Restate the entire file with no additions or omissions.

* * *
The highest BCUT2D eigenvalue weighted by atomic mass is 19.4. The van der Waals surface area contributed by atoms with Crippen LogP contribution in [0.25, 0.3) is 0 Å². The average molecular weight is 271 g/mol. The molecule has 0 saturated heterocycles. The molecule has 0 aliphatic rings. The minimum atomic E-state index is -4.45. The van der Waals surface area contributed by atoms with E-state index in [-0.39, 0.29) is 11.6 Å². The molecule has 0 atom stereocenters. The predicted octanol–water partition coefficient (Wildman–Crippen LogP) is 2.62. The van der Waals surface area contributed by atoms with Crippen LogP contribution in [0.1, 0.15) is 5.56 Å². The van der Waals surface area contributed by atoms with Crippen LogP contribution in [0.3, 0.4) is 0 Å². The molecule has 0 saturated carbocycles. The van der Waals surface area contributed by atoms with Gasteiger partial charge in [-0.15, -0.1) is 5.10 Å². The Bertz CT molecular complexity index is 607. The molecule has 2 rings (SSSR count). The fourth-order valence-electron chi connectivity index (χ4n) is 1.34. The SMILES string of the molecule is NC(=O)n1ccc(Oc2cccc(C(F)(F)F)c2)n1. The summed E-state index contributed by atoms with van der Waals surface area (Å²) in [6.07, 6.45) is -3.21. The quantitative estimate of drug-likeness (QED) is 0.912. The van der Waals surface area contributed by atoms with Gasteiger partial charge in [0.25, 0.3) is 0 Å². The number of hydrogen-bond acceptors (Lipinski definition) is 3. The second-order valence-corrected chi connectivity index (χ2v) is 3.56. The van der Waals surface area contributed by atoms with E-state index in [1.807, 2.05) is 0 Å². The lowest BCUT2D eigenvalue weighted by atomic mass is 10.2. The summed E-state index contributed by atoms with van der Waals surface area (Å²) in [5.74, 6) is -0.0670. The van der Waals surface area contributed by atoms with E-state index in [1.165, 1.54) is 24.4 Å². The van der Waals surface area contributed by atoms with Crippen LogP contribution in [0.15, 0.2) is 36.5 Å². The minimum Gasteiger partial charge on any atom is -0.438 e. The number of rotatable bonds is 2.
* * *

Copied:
The highest BCUT2D eigenvalue weighted by atomic mass is 19.4. The van der Waals surface area contributed by atoms with Crippen LogP contribution in [0.25, 0.3) is 0 Å². The average molecular weight is 271 g/mol. The molecule has 0 saturated heterocycles. The molecule has 0 aliphatic rings. The minimum atomic E-state index is -4.45. The van der Waals surface area contributed by atoms with E-state index in [-0.39, 0.29) is 11.6 Å². The molecule has 0 atom stereocenters. The predicted octanol–water partition coefficient (Wildman–Crippen LogP) is 2.62. The van der Waals surface area contributed by atoms with Crippen LogP contribution in [0.1, 0.15) is 5.56 Å². The van der Waals surface area contributed by atoms with Crippen LogP contribution in [0.3, 0.4) is 0 Å². The molecule has 0 saturated carbocycles. The van der Waals surface area contributed by atoms with Gasteiger partial charge in [-0.15, -0.1) is 5.10 Å². The Bertz CT molecular complexity index is 607. The molecule has 2 rings (SSSR count). The fourth-order valence-electron chi connectivity index (χ4n) is 1.34. The SMILES string of the molecule is NC(=O)n1ccc(Oc2cccc(C(F)(F)F)c2)n1. The summed E-state index contributed by atoms with van der Waals surface area (Å²) in [6.07, 6.45) is -3.21. The quantitative estimate of drug-likeness (QED) is 0.912. The van der Waals surface area contributed by atoms with Gasteiger partial charge in [0.25, 0.3) is 0 Å². The number of hydrogen-bond acceptors (Lipinski definition) is 3. The second-order valence-corrected chi connectivity index (χ2v) is 3.56. The van der Waals surface area contributed by atoms with E-state index in [1.807, 2.05) is 0 Å². The lowest BCUT2D eigenvalue weighted by atomic mass is 10.2. The summed E-state index contributed by atoms with van der Waals surface area (Å²) in [5.74, 6) is -0.0670. The van der Waals surface area contributed by atoms with E-state index in [1.165, 1.54) is 24.4 Å². The van der Waals surface area contributed by atoms with Crippen LogP contribution in [0.15, 0.2) is 36.5 Å². The minimum Gasteiger partial charge on any atom is -0.438 e. The number of rotatable bonds is 2.